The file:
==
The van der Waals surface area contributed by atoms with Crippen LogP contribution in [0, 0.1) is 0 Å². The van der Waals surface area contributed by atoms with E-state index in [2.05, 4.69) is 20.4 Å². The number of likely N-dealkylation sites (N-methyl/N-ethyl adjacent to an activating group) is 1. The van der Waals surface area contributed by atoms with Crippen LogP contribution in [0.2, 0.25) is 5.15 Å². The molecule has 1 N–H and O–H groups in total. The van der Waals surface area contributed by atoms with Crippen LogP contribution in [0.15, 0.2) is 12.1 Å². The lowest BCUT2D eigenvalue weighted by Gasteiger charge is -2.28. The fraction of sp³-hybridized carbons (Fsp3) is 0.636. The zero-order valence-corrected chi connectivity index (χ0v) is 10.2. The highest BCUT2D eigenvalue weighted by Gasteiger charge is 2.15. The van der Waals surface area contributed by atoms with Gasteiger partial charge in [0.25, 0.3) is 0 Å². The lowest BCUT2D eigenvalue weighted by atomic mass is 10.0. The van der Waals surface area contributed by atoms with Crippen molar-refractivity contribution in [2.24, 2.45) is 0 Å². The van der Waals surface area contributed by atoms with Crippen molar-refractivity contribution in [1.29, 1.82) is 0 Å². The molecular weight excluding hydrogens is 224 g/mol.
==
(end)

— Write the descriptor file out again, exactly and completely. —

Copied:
The van der Waals surface area contributed by atoms with Crippen LogP contribution in [0, 0.1) is 0 Å². The van der Waals surface area contributed by atoms with E-state index in [2.05, 4.69) is 20.4 Å². The number of likely N-dealkylation sites (N-methyl/N-ethyl adjacent to an activating group) is 1. The van der Waals surface area contributed by atoms with Crippen LogP contribution in [0.2, 0.25) is 5.15 Å². The molecule has 1 N–H and O–H groups in total. The van der Waals surface area contributed by atoms with Crippen LogP contribution in [0.15, 0.2) is 12.1 Å². The lowest BCUT2D eigenvalue weighted by Gasteiger charge is -2.28. The fraction of sp³-hybridized carbons (Fsp3) is 0.636. The zero-order valence-corrected chi connectivity index (χ0v) is 10.2. The highest BCUT2D eigenvalue weighted by Gasteiger charge is 2.15. The van der Waals surface area contributed by atoms with Gasteiger partial charge in [0.25, 0.3) is 0 Å². The lowest BCUT2D eigenvalue weighted by atomic mass is 10.0. The van der Waals surface area contributed by atoms with Crippen molar-refractivity contribution in [2.24, 2.45) is 0 Å². The van der Waals surface area contributed by atoms with Crippen molar-refractivity contribution in [1.29, 1.82) is 0 Å². The molecular weight excluding hydrogens is 224 g/mol.